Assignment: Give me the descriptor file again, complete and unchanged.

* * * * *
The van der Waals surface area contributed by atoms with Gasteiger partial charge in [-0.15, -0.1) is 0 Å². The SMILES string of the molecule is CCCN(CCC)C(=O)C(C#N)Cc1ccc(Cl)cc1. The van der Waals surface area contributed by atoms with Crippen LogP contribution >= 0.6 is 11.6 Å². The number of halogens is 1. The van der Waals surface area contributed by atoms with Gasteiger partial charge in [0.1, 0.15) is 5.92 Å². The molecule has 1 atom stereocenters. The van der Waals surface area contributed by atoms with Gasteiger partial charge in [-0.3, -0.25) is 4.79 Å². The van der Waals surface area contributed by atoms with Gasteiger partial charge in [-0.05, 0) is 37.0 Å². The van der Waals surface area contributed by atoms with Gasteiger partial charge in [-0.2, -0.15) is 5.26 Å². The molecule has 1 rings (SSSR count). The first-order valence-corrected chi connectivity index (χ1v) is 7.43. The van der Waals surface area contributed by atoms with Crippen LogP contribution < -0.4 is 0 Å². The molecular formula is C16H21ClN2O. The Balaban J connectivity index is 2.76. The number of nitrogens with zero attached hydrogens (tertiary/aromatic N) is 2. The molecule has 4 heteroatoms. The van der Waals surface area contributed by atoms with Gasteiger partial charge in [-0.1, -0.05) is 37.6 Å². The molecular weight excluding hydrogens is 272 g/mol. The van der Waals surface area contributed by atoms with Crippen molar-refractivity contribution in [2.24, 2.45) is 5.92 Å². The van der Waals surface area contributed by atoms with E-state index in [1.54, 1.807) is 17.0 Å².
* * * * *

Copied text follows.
The van der Waals surface area contributed by atoms with Gasteiger partial charge in [-0.15, -0.1) is 0 Å². The SMILES string of the molecule is CCCN(CCC)C(=O)C(C#N)Cc1ccc(Cl)cc1. The van der Waals surface area contributed by atoms with Crippen LogP contribution >= 0.6 is 11.6 Å². The number of halogens is 1. The van der Waals surface area contributed by atoms with Gasteiger partial charge in [0.1, 0.15) is 5.92 Å². The molecule has 1 atom stereocenters. The van der Waals surface area contributed by atoms with Gasteiger partial charge in [-0.3, -0.25) is 4.79 Å². The van der Waals surface area contributed by atoms with Gasteiger partial charge in [-0.05, 0) is 37.0 Å². The van der Waals surface area contributed by atoms with Gasteiger partial charge in [-0.2, -0.15) is 5.26 Å². The molecule has 1 rings (SSSR count). The first-order valence-corrected chi connectivity index (χ1v) is 7.43. The van der Waals surface area contributed by atoms with Crippen LogP contribution < -0.4 is 0 Å². The molecular formula is C16H21ClN2O. The Balaban J connectivity index is 2.76. The number of nitrogens with zero attached hydrogens (tertiary/aromatic N) is 2. The molecule has 4 heteroatoms. The van der Waals surface area contributed by atoms with Gasteiger partial charge in [-0.1, -0.05) is 37.6 Å². The molecular weight excluding hydrogens is 272 g/mol. The van der Waals surface area contributed by atoms with Crippen molar-refractivity contribution in [2.24, 2.45) is 5.92 Å². The van der Waals surface area contributed by atoms with E-state index in [1.54, 1.807) is 17.0 Å².